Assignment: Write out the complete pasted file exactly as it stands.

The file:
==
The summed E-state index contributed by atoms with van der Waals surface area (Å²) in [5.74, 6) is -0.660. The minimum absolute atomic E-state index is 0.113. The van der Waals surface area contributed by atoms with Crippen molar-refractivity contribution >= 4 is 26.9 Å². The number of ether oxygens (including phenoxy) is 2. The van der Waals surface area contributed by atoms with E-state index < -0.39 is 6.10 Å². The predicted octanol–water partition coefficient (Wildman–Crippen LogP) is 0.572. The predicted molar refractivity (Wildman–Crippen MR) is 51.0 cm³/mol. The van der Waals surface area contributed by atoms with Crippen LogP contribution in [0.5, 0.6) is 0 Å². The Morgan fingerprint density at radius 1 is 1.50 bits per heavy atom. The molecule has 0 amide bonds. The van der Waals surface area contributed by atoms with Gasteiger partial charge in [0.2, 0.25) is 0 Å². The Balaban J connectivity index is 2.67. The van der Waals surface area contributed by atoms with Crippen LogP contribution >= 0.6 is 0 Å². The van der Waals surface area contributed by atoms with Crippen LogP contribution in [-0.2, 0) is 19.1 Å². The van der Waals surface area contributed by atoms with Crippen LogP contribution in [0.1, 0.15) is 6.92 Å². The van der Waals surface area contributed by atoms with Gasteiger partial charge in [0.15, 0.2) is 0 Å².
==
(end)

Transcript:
The summed E-state index contributed by atoms with van der Waals surface area (Å²) in [5.74, 6) is -0.660. The minimum absolute atomic E-state index is 0.113. The van der Waals surface area contributed by atoms with Crippen molar-refractivity contribution >= 4 is 26.9 Å². The number of ether oxygens (including phenoxy) is 2. The van der Waals surface area contributed by atoms with E-state index < -0.39 is 6.10 Å². The predicted octanol–water partition coefficient (Wildman–Crippen LogP) is 0.572. The predicted molar refractivity (Wildman–Crippen MR) is 51.0 cm³/mol. The van der Waals surface area contributed by atoms with Crippen LogP contribution in [0.5, 0.6) is 0 Å². The Morgan fingerprint density at radius 1 is 1.50 bits per heavy atom. The molecule has 0 amide bonds. The van der Waals surface area contributed by atoms with Gasteiger partial charge in [0.2, 0.25) is 0 Å². The Balaban J connectivity index is 2.67. The van der Waals surface area contributed by atoms with Crippen LogP contribution >= 0.6 is 0 Å². The van der Waals surface area contributed by atoms with Crippen LogP contribution in [-0.2, 0) is 19.1 Å². The van der Waals surface area contributed by atoms with Crippen LogP contribution in [0.1, 0.15) is 6.92 Å². The van der Waals surface area contributed by atoms with Gasteiger partial charge in [0.15, 0.2) is 0 Å².